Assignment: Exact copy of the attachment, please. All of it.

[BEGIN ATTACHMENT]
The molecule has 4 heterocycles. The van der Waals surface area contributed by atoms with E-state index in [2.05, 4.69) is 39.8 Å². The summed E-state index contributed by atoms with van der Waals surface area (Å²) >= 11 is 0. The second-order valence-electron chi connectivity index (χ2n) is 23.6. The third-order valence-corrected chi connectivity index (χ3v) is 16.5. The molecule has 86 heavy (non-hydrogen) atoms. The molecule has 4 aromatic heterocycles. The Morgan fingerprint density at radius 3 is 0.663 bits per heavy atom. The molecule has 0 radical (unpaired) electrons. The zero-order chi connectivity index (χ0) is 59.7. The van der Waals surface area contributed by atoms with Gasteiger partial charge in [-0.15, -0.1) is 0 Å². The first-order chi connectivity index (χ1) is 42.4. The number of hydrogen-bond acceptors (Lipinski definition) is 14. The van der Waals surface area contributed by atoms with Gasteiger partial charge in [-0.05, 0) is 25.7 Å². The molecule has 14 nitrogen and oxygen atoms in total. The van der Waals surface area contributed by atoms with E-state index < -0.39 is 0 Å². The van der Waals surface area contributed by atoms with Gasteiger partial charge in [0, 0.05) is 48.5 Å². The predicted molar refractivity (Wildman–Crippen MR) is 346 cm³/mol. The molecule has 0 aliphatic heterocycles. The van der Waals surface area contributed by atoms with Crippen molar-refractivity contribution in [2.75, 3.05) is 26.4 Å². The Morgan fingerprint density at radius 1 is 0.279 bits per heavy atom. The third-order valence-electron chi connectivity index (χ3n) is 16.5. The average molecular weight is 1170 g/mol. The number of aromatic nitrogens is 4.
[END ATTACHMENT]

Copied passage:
The molecule has 4 heterocycles. The van der Waals surface area contributed by atoms with E-state index in [2.05, 4.69) is 39.8 Å². The summed E-state index contributed by atoms with van der Waals surface area (Å²) >= 11 is 0. The second-order valence-electron chi connectivity index (χ2n) is 23.6. The third-order valence-corrected chi connectivity index (χ3v) is 16.5. The molecule has 86 heavy (non-hydrogen) atoms. The molecule has 4 aromatic heterocycles. The Morgan fingerprint density at radius 3 is 0.663 bits per heavy atom. The molecule has 0 radical (unpaired) electrons. The zero-order chi connectivity index (χ0) is 59.7. The van der Waals surface area contributed by atoms with Gasteiger partial charge in [-0.15, -0.1) is 0 Å². The first-order chi connectivity index (χ1) is 42.4. The number of hydrogen-bond acceptors (Lipinski definition) is 14. The van der Waals surface area contributed by atoms with Gasteiger partial charge in [-0.05, 0) is 25.7 Å². The molecule has 14 nitrogen and oxygen atoms in total. The van der Waals surface area contributed by atoms with E-state index < -0.39 is 0 Å². The van der Waals surface area contributed by atoms with Gasteiger partial charge in [0, 0.05) is 48.5 Å². The predicted molar refractivity (Wildman–Crippen MR) is 346 cm³/mol. The molecule has 0 aliphatic heterocycles. The van der Waals surface area contributed by atoms with Crippen molar-refractivity contribution in [2.75, 3.05) is 26.4 Å². The Morgan fingerprint density at radius 1 is 0.279 bits per heavy atom. The third-order valence-electron chi connectivity index (χ3n) is 16.5. The average molecular weight is 1170 g/mol. The number of aromatic nitrogens is 4.